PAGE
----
An interdisciplinary inquiry into the history of the photograph in Canada.
How have photographs contributed to visualizing the "imagined community" of Canada? In what ways does the dissemination of photographs in the media and through exhibitions shape our understanding of the past? How have photographs been used to reanimate the past through memory work?
The Cultural Work of Photography in Canada is an in-depth study on the use of photographic imagery in Canada from the late nineteenth century to the present. This volume of fourteen essays provides a thought-provoking discussion of the role photography has played in representing Canadian identities. In essays that draw on a diversity of photographic forms, from the snapshot and advertising image to works of photographic art, contributors present a variety of critical approaches to photography studies, examining themes ranging from photography's part in the formation of the geographic imaginary to Aboriginal self-identity and notions of citizenship. The volume explores the work of photographs as tools of self and collective expression while rejecting any claim to a definitive, singular telling of photography's history.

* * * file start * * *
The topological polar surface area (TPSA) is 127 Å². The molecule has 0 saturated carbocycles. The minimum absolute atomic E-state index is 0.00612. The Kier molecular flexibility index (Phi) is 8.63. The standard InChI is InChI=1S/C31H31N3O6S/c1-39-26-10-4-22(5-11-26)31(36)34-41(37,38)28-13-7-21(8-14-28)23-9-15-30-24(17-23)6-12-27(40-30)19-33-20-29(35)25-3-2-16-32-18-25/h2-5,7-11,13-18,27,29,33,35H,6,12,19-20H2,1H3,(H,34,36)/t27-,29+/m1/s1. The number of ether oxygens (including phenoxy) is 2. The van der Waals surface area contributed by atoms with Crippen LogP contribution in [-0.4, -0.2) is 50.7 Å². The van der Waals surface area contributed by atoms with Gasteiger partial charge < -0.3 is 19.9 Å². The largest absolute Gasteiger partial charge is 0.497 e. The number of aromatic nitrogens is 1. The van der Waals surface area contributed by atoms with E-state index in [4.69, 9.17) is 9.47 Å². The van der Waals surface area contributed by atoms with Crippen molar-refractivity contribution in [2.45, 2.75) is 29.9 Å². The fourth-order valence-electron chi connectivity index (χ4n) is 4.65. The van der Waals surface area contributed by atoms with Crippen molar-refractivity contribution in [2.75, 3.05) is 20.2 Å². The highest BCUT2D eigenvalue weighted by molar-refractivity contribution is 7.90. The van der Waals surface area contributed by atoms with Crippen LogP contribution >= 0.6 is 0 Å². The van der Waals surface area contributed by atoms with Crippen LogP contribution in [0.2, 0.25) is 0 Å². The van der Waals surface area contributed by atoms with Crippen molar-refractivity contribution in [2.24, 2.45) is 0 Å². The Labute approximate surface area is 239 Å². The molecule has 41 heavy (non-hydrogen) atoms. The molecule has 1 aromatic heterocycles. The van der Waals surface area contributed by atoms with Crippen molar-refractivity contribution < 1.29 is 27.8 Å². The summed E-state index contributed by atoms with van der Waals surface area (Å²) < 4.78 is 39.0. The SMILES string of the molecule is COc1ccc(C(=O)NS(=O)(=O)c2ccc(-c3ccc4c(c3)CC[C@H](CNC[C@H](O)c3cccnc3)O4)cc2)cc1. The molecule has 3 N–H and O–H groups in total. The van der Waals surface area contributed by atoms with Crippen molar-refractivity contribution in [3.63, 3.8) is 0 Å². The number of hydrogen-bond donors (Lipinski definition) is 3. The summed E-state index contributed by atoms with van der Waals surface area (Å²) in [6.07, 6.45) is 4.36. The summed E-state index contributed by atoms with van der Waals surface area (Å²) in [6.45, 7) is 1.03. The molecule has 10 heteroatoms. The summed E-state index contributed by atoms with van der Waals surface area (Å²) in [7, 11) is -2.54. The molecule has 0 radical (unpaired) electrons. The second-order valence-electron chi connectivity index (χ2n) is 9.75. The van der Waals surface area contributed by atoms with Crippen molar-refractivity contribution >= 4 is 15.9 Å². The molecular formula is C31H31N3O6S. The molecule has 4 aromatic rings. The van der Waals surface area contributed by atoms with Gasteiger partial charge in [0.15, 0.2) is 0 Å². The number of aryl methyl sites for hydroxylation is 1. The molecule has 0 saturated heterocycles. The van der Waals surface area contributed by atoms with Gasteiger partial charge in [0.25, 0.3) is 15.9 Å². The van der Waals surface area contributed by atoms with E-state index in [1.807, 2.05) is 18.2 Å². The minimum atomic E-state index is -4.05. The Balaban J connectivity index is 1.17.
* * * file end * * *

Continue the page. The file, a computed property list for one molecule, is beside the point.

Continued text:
Reflecting the rich interdisciplinarity of contemporary photography studies, The Cultural Work of Photography in Canada is essential reading for anyone interested in Canadian visual culture.
Contributors include Sarah Bassnett (University of Western Ontario), Lynne Bell (University of Saskatchewan), Jill Delaney (Library and Archives Canada), Robert Evans (Carleton University), Sherry Farrell Racette (University of Manitoba), Blake Fitzpatrick (Ryerson University), Vincent Lavoie (Université du Québec à Montréal), John O'Brian (University of British Columbia), James Opp (Carleton University), Joan M. Schwartz (Queen's University), Sarah Stacy (Library and Archives Canada), Jeffrey Thomas (Ottawa), and Carol Williams (Trent University/University of Lethbridge).